Abstract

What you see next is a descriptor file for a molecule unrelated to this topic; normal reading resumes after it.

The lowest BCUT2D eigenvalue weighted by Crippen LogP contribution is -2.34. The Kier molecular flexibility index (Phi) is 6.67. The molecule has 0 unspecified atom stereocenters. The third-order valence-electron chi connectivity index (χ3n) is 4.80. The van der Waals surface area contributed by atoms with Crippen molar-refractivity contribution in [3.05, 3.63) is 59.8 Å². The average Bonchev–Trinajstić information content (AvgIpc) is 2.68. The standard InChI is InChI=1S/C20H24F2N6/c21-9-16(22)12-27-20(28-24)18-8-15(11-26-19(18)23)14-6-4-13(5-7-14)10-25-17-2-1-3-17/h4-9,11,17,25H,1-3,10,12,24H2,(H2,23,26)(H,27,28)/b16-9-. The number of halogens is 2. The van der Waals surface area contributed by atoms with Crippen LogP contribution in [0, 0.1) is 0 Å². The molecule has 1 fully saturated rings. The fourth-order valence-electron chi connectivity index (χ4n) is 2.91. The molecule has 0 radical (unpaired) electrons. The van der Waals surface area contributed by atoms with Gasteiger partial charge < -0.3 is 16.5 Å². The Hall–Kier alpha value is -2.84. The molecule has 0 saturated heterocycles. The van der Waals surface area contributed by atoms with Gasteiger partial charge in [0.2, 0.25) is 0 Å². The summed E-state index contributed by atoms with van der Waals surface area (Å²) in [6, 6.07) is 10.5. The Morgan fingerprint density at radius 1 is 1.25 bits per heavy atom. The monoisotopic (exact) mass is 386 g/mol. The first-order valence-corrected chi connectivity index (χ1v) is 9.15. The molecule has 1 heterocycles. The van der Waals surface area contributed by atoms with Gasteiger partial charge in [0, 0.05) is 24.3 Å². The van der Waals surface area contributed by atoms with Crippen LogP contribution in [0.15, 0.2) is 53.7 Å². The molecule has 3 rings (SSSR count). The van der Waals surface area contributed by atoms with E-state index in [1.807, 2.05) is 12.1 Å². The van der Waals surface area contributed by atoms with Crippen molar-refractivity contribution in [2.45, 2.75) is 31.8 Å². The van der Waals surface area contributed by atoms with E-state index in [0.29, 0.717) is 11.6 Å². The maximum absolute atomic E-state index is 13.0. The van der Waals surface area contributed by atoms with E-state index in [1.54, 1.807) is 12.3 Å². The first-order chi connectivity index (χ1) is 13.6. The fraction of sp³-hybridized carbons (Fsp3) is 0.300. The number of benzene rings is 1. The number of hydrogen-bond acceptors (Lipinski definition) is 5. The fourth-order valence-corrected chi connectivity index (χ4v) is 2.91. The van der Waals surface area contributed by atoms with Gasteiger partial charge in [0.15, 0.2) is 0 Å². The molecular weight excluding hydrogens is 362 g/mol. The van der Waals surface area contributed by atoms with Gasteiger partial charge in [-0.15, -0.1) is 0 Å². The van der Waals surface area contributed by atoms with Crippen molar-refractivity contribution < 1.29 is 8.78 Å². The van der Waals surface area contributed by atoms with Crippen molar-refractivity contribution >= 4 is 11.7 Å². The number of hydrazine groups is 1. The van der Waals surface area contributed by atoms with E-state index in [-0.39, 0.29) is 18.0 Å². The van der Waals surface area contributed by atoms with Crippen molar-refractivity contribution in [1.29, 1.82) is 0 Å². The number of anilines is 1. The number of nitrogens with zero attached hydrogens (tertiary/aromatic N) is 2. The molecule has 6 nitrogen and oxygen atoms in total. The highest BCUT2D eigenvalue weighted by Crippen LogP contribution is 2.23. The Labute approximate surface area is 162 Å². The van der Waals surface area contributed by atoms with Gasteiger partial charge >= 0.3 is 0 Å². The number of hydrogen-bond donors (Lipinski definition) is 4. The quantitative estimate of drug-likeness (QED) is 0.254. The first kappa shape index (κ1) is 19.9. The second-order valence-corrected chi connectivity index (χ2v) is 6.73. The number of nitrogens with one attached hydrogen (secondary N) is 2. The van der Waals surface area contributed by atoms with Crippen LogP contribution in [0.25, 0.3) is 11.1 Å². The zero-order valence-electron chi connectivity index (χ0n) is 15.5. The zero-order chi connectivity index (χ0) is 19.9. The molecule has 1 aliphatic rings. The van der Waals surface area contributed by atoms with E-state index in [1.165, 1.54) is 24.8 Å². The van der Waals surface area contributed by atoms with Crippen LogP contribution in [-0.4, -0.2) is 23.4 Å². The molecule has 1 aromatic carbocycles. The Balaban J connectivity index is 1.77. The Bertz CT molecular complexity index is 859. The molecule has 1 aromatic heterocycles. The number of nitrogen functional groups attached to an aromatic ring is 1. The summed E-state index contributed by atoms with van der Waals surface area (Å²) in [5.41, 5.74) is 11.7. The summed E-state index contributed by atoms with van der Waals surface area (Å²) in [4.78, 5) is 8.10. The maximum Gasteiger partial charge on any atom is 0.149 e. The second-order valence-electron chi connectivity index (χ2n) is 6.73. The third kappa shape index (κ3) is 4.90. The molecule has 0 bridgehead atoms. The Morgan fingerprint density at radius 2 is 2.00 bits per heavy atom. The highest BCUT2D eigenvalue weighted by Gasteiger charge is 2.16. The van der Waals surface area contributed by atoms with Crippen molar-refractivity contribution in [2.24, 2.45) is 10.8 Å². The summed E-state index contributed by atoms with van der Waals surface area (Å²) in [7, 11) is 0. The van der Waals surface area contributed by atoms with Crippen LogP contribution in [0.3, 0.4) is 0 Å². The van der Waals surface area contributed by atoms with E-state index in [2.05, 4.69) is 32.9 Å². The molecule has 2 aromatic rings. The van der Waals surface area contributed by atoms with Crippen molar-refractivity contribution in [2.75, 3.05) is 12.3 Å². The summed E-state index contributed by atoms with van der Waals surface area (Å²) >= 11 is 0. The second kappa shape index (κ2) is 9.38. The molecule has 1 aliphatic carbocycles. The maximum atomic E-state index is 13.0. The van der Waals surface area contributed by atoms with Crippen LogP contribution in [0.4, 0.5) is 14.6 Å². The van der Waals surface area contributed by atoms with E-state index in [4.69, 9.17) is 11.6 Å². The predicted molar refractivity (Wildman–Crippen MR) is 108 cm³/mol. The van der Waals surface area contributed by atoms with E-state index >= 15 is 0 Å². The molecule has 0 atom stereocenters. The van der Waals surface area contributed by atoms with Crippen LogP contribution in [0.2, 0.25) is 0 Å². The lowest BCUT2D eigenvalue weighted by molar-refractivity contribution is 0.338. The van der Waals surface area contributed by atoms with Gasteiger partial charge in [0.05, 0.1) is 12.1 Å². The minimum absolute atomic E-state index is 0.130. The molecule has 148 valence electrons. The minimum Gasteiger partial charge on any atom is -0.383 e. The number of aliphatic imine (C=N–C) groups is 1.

A meandering fluvial channel body at Coal Mine Point in the Joggins Fossil Cliffs, Nova Scotia contains an unusual fossil assemblage. During an early stage of channel abandonment, a wrinkled surface attributed to microbial mats was traversed by large arthropleurids (Diplichnites cuithensis trackways). Closely associated are smaller Diplichnites gouldi trackways, probably made by myriapods, as well as tetrapod tracks (Pseudobradypus?, Dromillopus, Hylopus) and invertebrate traces (Cochlichnus, Gordia), collectively representing the Scoyenia ichnofacies. The mats stabilized the sediment surface, allowing excellent trackway preservation, and may have formed a food source, although no feeding traces were identified. Overlying strata yield Protichnites followed by a succession containing paired mud drapes and an impoverished Skolithos ichnofacies encompassing Skolithos, Arenicolites, Cochlichnus, and possible Rhizocorallium, collectively suggesting brackish influence. The channel deposits contain some logs and large plant axes, and were colonized in late stages by lycopsid and calamitalean trees. The assemblage indicates that Early Pennsylvanian channels on a vegetated coastal plain near the tidal limit had a diverse and interconnected aquatic and riparian ecosystem, with tetrapods and terrestrial arthropods entering the channel. Microbial mats may have been common components of Pennsylvanian channels, much as they are in modern fluvial and tidal channels.

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